After reading Temple Grandin's book Animal Translation (I think that's the name of it) I hypothesized that infants would be likely to perceive the world in the way that non-human animals do instead of as how adult humans do. Turns out that there's actually evidence in support of this. Take-away point: I was right :-)
Gopnik compares adult's capacity to 'pay attention' (a concept that is, actually, fraught with complication since paying attention is something that we do without thinking about it but when we do think about it we tend to think it's something it's not - but I digress) to a spotlight. When we pay attention to something, everything that we are not paying attention to fades away so that we can listen to someone in a noisy room and focus in only on what they are saying (which I think is evidence of a really amazing ability). Babies' attention she compares to a lantern - that is, babies don't discern and focus on one thing but are taking everything in. This makes evolutionary good sense, Gopnik says and I agree, because babies don't know what info is important and what isn't so taking in everything increases the chances of capturing that which is needed later. But, as evidenced by infants constant sleeping, doing this is amazingly taxing and ultimately takes up so much time that we'd all be reduced to infant dependence if we didn't move from this to learning what we need to be paying attention to and what we don't.
Gopnik makes the point that babies are more aware/conscious than the rest of us (she notes that we don't quite know what consciousness is but if we say that anaesthesia is what dampens it, then infants have more consciousness because it takes more anaesthesia to put an infant out for surgery). The connection to Grandin is that Grandin (who has autism) argues that animals perceive the world more in particulars - that is, taking in details more than taking in the general picture. [she also makes the interesting hypothesis that there's a continuum of how animals perceive the world with more or less particulars as compared to general pictures and that folks with autism are on the continuum between adult non-autistic humans and other mammals]. So, infants are seeing more particulars than we are. Gopnik notes a study in which infants notice very small alterations in images that non-infants don't.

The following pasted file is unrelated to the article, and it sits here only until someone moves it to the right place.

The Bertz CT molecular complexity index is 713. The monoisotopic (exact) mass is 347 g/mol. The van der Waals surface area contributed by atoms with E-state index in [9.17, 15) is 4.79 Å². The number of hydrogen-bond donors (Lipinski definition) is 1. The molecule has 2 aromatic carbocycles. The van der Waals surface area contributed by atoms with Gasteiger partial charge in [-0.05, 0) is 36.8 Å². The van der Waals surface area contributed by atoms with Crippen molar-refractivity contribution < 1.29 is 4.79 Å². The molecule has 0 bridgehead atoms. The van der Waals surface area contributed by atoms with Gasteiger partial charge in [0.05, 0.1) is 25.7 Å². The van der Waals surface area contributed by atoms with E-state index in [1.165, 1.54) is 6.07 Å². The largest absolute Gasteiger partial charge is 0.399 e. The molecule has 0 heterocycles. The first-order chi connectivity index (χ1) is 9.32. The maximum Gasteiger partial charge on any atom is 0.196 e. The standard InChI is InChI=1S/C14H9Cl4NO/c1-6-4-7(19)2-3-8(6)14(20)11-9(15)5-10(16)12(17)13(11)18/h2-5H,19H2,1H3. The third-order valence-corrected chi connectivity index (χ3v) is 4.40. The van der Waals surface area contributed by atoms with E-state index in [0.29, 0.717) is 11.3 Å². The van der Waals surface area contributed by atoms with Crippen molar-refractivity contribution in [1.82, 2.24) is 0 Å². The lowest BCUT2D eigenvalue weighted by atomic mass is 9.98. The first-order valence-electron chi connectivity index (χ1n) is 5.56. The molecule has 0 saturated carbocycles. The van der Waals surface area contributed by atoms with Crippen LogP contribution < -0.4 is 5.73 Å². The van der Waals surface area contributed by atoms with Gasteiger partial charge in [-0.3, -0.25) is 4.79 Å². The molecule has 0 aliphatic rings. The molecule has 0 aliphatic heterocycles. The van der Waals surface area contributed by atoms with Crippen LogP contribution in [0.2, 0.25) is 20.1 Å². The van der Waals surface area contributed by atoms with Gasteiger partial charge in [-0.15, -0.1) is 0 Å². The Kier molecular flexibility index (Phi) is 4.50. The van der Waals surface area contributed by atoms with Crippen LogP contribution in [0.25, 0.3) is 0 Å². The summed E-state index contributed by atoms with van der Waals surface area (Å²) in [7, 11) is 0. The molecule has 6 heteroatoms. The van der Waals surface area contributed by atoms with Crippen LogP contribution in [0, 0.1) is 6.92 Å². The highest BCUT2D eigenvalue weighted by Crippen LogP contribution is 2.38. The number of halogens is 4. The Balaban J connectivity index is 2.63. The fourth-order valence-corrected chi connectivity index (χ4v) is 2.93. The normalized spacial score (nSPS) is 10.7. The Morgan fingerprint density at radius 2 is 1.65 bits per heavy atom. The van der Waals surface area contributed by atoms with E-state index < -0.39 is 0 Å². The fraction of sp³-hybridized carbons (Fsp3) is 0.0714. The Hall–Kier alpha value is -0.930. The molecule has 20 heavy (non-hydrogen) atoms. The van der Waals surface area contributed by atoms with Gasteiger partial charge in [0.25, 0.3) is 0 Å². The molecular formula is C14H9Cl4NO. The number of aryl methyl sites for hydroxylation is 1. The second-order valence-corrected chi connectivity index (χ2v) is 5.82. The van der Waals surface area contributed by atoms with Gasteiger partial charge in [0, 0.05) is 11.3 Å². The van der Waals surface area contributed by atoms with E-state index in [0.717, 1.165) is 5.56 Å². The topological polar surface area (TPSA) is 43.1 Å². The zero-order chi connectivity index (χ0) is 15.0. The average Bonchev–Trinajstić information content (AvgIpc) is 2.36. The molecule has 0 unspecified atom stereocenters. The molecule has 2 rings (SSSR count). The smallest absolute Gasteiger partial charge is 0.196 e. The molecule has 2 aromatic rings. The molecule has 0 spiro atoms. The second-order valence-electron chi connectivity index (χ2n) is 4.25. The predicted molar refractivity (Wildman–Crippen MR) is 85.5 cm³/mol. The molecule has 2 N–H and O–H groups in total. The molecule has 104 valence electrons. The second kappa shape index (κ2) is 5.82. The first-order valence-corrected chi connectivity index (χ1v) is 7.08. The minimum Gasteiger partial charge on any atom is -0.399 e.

Overall, this stuff continues to be cool. Gopnik's on-going hypothesis is that by better understanding infants brains/minds we can better understand ours -- this is a standard neuroscience approach: better understanding of the person with the major anomaly (say, reporting an inability to see but still having the ability to walk without bumping into things, picking things up, reporting accurately what's in front of them) helps us to better understand how the majority of us without the anomaly function.
A concept that Gopnik floats is the idea that 'consciousness' isn't one thing to be understood, but, instead, that there are many things that we do with our 'mind' each of which has a separate explanation. Much in the same way that we don't understand the body as much as we understand the different components of the body and then how all of these work together. An interesting idea that I'm guessing has traction in the neuro- world and will gain traction in philosophy.
Okay, need to finish this book so I can move on to Raz. BUT I also have been thinking about Royce and his Philosophy of Loyalty and really want to get to that too. Discipline. Must read Raz first for this next article.